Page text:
The 15-year operating renewal would set the millage rate at 1.1 mills, reduced from the current rate of 1.2355. The levy is projected to generate $26.6 million in its first year.
According to KDL renewal information, the lower millage rate will collectively save taxpayers $46.5 million over 15 years, and the average homeowner in the KDL service area would pay $145.75 annually for access to library services, which is about $2.80 per week. Library leaders have said there will be no reduction in services if the lower millage rate is approved by voters.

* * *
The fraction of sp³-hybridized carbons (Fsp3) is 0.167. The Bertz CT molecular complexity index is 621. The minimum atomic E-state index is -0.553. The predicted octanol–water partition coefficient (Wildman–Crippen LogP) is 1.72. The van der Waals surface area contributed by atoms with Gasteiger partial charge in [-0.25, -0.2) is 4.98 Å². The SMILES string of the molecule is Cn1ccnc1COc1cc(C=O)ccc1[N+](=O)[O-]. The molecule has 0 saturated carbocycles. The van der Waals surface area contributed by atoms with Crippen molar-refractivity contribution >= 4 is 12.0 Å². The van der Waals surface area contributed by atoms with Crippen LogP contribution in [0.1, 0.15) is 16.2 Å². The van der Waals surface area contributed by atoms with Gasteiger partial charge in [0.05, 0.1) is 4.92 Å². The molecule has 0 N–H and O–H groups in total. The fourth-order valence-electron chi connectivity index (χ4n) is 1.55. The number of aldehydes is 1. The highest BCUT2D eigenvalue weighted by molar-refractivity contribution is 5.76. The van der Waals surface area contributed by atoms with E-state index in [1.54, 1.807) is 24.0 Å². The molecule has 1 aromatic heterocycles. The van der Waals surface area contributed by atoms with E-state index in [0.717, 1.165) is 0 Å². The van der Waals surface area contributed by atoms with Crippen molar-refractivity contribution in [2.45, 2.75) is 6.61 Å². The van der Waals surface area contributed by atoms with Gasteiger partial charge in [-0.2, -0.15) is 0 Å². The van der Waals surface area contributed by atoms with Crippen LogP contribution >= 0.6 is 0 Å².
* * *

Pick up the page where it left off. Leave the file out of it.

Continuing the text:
KDL services residents in 27 municipalities through 20 branches, which includes the KDL Kelloggsville branch at Kelloggsville High School. KDL also has a bookmobile, offers more than 5,600 programs and outreach efforts, and hosts services such as in-branch printer/Wi-Fi access, loanable mobile hotspots, early literacy initiatives, and the Talking Book & Braille Center. KDL also helped set-up a satellite branch at the Godfrey-Lee East Campus.
Werner said that if the renewal is not approved, KDL would probably be forced to close, since 90% of the system’s funding comes from the millage.
The current millage is through 2024, but if approved, taxpayers will see immediate savings as the KDL Board has committed to lowering the millage rate effective Jan. 1, according to KDL officials.
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